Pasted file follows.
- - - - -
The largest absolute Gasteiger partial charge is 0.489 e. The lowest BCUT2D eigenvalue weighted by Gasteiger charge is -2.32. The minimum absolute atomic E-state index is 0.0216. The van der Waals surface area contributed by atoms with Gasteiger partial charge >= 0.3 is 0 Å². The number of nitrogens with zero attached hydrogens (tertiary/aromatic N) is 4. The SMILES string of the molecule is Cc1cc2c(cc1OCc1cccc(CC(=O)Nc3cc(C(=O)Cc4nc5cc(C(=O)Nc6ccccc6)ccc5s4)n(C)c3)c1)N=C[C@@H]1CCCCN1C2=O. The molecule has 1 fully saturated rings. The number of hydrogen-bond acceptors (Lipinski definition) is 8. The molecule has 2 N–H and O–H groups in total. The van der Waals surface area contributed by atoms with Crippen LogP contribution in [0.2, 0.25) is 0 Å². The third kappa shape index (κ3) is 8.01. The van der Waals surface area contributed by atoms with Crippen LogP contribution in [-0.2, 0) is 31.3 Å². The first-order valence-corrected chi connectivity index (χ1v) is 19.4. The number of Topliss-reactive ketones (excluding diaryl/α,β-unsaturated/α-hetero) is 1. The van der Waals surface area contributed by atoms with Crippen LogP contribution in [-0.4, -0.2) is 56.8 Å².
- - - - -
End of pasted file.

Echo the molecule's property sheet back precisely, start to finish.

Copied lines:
The largest absolute Gasteiger partial charge is 0.489 e. The lowest BCUT2D eigenvalue weighted by Gasteiger charge is -2.32. The minimum absolute atomic E-state index is 0.0216. The van der Waals surface area contributed by atoms with Gasteiger partial charge >= 0.3 is 0 Å². The number of nitrogens with zero attached hydrogens (tertiary/aromatic N) is 4. The SMILES string of the molecule is Cc1cc2c(cc1OCc1cccc(CC(=O)Nc3cc(C(=O)Cc4nc5cc(C(=O)Nc6ccccc6)ccc5s4)n(C)c3)c1)N=C[C@@H]1CCCCN1C2=O. The molecule has 1 fully saturated rings. The number of hydrogen-bond acceptors (Lipinski definition) is 8. The molecule has 2 N–H and O–H groups in total. The van der Waals surface area contributed by atoms with Crippen LogP contribution in [0.2, 0.25) is 0 Å². The third kappa shape index (κ3) is 8.01. The van der Waals surface area contributed by atoms with Crippen LogP contribution in [-0.2, 0) is 31.3 Å². The first-order valence-corrected chi connectivity index (χ1v) is 19.4. The number of Topliss-reactive ketones (excluding diaryl/α,β-unsaturated/α-hetero) is 1. The van der Waals surface area contributed by atoms with Crippen LogP contribution in [-0.4, -0.2) is 56.8 Å².